Time Bomb Ticking

Time Bomb Ticking

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According to the report entitled: Statistics Related to Climate Change-India 2015, prepared by the Ministry of Statistics and Programme Implementation, please click here to access:

• India's share of CO2 in the total emissions in the world is very insignificant in per capita terms. The per capita emission of an Indian citizen is 1.2 tons of CO2 whereas his counterpart in USA contributes 20.6 tons, as per UNDP Human Development Report 2007/2008. The per capita emissions of UK and Japan are 8 times and of USA 17 times higher than that of India. India's contribution to the world total is only 4.6 percent when compared to USA's contribution of 20.9 percent followed by 17.3 percent of China.

• While the per capita emissions of many developed countries vary between 7 to 15 metric tonnes, the per capita emissions in India were only about 1.56 metric tonnes in 2010.

• India accounts for 2.4 percent of the world surface area, but supports around 17.5 percent of the world population. It houses the largest proportion of global poor (30 percent), around 24 percent of the global population without access to electricity (304 million), about 30 percent of the global population relying on solid biomass for cooking and 92 million without access to safe drinking water. The average annual energy consumption in India in 2011 was only 0.6 tonnes of oil equivalent (toe) per capita as compared to global average of 1.88 toe per capita.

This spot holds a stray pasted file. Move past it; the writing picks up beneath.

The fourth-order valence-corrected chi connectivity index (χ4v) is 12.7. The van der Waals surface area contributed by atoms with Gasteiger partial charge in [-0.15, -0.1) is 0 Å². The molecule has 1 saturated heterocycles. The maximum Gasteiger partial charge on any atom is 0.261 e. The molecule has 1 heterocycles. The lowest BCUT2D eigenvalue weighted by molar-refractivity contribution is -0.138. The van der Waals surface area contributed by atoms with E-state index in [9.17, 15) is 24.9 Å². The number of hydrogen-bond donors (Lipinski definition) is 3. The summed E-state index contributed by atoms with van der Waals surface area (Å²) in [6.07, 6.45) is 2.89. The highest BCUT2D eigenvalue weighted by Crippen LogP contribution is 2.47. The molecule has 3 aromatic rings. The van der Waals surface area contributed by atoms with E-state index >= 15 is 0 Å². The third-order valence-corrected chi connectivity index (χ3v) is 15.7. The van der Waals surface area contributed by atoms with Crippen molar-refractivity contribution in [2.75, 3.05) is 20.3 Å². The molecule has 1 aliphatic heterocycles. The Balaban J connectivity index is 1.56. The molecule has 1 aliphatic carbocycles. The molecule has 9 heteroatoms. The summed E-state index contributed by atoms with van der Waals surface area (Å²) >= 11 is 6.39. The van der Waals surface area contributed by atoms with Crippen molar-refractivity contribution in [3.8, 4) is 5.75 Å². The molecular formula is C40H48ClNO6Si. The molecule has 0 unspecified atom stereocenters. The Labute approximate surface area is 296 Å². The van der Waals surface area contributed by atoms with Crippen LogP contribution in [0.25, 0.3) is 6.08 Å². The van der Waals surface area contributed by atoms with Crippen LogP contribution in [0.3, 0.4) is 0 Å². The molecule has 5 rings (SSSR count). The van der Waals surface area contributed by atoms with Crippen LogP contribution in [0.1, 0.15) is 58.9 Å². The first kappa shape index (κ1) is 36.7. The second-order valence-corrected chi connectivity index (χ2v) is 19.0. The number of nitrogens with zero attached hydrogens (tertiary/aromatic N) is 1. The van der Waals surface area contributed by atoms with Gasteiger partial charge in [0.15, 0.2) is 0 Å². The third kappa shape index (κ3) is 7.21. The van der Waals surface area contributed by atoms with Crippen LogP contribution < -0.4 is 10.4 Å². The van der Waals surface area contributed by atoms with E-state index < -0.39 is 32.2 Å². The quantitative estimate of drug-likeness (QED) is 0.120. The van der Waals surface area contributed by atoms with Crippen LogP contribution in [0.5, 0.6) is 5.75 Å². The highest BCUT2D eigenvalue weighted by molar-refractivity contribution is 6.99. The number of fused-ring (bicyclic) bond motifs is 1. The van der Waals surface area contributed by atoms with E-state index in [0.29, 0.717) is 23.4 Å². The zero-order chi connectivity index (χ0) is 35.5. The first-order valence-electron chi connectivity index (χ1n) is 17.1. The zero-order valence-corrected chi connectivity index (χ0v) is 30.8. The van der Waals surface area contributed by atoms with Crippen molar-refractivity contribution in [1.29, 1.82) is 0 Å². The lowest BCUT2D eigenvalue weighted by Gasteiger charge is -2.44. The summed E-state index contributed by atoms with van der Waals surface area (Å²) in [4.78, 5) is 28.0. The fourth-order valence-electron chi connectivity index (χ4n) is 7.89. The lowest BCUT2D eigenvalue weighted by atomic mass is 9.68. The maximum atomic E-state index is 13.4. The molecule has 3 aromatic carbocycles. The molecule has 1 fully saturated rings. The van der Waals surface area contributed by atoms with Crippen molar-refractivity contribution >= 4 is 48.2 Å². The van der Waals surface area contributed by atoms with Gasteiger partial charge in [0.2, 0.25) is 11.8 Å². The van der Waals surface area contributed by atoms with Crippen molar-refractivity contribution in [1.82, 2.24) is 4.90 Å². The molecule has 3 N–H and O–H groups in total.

• Around 363 million people (30 percent of the population) live in poverty, about 1.77 million people are houseless and 4.9 percent of the population (aged 15 years and above) are unemployed. The per capita electricity consumption stands low at 917 kWh, which is barely one third of the world's average consumption.

• The energy sector is the major producer of CO2. Nearly 58.6 percent of India's energy needs are met from coal, which is abundant, locally available and cheap when compared to alternative fuels. As per Central Electricity Authority CO2 Baseline Database for the Indian Power Sector, CO2 emissions in the power sector are continuously increasing in all parts of the country.